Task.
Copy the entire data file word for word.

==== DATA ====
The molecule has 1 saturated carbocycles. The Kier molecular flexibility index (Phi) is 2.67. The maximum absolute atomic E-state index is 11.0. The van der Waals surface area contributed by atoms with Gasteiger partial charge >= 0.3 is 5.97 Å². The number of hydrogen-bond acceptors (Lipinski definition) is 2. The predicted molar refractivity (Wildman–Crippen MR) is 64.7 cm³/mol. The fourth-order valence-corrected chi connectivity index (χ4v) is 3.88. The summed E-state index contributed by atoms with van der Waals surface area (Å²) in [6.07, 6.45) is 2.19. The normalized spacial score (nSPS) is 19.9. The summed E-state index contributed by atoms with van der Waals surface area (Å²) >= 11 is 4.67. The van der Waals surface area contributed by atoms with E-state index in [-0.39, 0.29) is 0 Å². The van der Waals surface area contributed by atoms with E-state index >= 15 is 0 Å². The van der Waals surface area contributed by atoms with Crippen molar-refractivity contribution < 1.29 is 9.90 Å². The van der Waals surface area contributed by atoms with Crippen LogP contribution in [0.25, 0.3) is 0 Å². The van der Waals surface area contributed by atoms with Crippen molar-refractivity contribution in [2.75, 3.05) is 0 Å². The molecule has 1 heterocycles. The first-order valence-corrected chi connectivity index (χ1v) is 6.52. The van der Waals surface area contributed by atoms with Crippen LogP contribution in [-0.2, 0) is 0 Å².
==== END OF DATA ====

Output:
The molecule has 1 saturated carbocycles. The Kier molecular flexibility index (Phi) is 2.67. The maximum absolute atomic E-state index is 11.0. The van der Waals surface area contributed by atoms with Gasteiger partial charge >= 0.3 is 5.97 Å². The number of hydrogen-bond acceptors (Lipinski definition) is 2. The predicted molar refractivity (Wildman–Crippen MR) is 64.7 cm³/mol. The fourth-order valence-corrected chi connectivity index (χ4v) is 3.88. The summed E-state index contributed by atoms with van der Waals surface area (Å²) in [6.07, 6.45) is 2.19. The normalized spacial score (nSPS) is 19.9. The summed E-state index contributed by atoms with van der Waals surface area (Å²) >= 11 is 4.67. The van der Waals surface area contributed by atoms with E-state index in [-0.39, 0.29) is 0 Å². The van der Waals surface area contributed by atoms with E-state index >= 15 is 0 Å². The van der Waals surface area contributed by atoms with Crippen molar-refractivity contribution < 1.29 is 9.90 Å². The van der Waals surface area contributed by atoms with Crippen LogP contribution in [0.25, 0.3) is 0 Å². The van der Waals surface area contributed by atoms with Crippen molar-refractivity contribution in [2.75, 3.05) is 0 Å². The molecule has 1 heterocycles. The first-order valence-corrected chi connectivity index (χ1v) is 6.52. The van der Waals surface area contributed by atoms with Crippen LogP contribution in [-0.2, 0) is 0 Å².